Mark Spielman, France

The occasional mistake is a price worth paying

Shaun, Teignmouth UK
There is no easy answer here but one thing is certain. The ever increasing leniency that has been shown to offenders at the expense of the victims for the last 30 years or more has led to much higher levels of actual crime. This trend has to be reversed, and I for one feel that the risk of the occasional mistake is a price worth paying when you balance it against the greater good for society at large that would arise as a result of reintroducing the death penalty. You can't make an omelette without breaking eggs, and the do-gooders have had their chance and patently failed. If we kill 100 convicted murderers we risk maybe one or two innocents being killed humanely. If we imprison then release them we risk multiple innocent lives subsequently being taken, some of them brutally. Figure the odds and it becomes a much easier decision.
Shaun, Teignmouth UK

Surely there is more to modern society than a simple mathematical equation? If all that matters is the number of lives lost or saved, then driving cars would be made illegal, as would smoking, as would the eating fatty foods. Surely there are fundamental values - such as the freedom of the individual and the sanctity of life - to be taken into account as well?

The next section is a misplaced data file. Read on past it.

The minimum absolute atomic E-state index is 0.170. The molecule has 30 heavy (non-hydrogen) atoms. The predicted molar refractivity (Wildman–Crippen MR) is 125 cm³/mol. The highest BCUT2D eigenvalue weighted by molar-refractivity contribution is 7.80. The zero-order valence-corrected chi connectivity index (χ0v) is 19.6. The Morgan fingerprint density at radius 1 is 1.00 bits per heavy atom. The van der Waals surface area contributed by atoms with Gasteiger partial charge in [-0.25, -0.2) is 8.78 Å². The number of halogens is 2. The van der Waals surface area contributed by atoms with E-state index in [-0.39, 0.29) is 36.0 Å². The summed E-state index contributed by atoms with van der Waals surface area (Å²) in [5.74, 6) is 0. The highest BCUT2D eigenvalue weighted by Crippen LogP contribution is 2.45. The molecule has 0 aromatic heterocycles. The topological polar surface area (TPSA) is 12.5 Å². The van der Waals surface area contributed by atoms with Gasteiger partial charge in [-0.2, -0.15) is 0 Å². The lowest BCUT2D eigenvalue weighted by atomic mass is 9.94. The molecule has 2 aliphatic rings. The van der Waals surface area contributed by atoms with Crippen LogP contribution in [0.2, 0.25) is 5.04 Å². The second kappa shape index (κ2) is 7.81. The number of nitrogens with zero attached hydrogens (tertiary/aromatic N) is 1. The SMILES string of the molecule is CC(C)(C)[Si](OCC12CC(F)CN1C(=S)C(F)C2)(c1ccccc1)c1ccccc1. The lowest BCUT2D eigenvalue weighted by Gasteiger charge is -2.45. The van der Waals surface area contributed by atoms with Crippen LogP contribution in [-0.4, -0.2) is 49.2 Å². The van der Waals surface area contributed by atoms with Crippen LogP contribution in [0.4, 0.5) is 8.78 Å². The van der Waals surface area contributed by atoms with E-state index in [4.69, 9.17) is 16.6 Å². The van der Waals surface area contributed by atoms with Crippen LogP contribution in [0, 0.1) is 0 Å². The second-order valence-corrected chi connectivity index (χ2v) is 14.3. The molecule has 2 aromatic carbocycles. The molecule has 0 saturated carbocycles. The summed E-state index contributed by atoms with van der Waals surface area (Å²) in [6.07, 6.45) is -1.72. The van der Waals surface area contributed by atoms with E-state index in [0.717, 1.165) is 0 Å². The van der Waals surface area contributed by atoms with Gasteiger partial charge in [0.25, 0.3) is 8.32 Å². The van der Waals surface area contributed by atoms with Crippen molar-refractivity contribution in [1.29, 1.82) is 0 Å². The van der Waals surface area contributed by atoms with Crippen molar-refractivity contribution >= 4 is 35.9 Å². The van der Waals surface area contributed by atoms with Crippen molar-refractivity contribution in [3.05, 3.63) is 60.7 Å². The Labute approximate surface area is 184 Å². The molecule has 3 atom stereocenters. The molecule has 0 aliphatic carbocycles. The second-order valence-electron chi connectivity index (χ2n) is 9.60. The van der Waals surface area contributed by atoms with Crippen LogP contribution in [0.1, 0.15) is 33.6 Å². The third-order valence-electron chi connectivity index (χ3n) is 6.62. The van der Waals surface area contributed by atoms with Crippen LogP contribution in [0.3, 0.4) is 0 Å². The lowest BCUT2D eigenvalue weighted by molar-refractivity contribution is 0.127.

Matt, UK

Where would the Birmingham Six be with the death penalty in place? And if you feel that the death of a few innocents is worth getting rid of all the other murderers, what happens if that innocent is you?
Niall, Scotland

The US is to be congratulated on upholding the will of the people

Matthew, UK
Seeing as the majority of public opinion in the US and the UK supports the death penalty, the US is to be congratulated on upholding the will of the people. Shame on the UK political class. Furthermore, when there are so many suffering innocents in the world, should so much effort be made on behalf of a self-confessed murderer and rapist? At midnight tonight there will be one less evil person in the world. It may not solve many problems but at least it's a step in the right direction. Tony Blair and the EU should be ashamed of themselves for seeking leniency for an evil man.
Matthew, UK

If Tracy Housel is put to death by lethal injection, it will mean justice for the family of Jeanne Drew who was raped and butchered by this man. People seem to have forgotten her in this debate.
Dean Cox, US

The Guildford Four, the Birmingham Six, the Tottenham Three - that's thirteen innocent people just off the top of my head who would now be dead if capital punishment was still enforced. There are also countless others to numerous to mention. Thank God we no longer have the state sponsored murder of innocent people.
Ryan Sykes, UK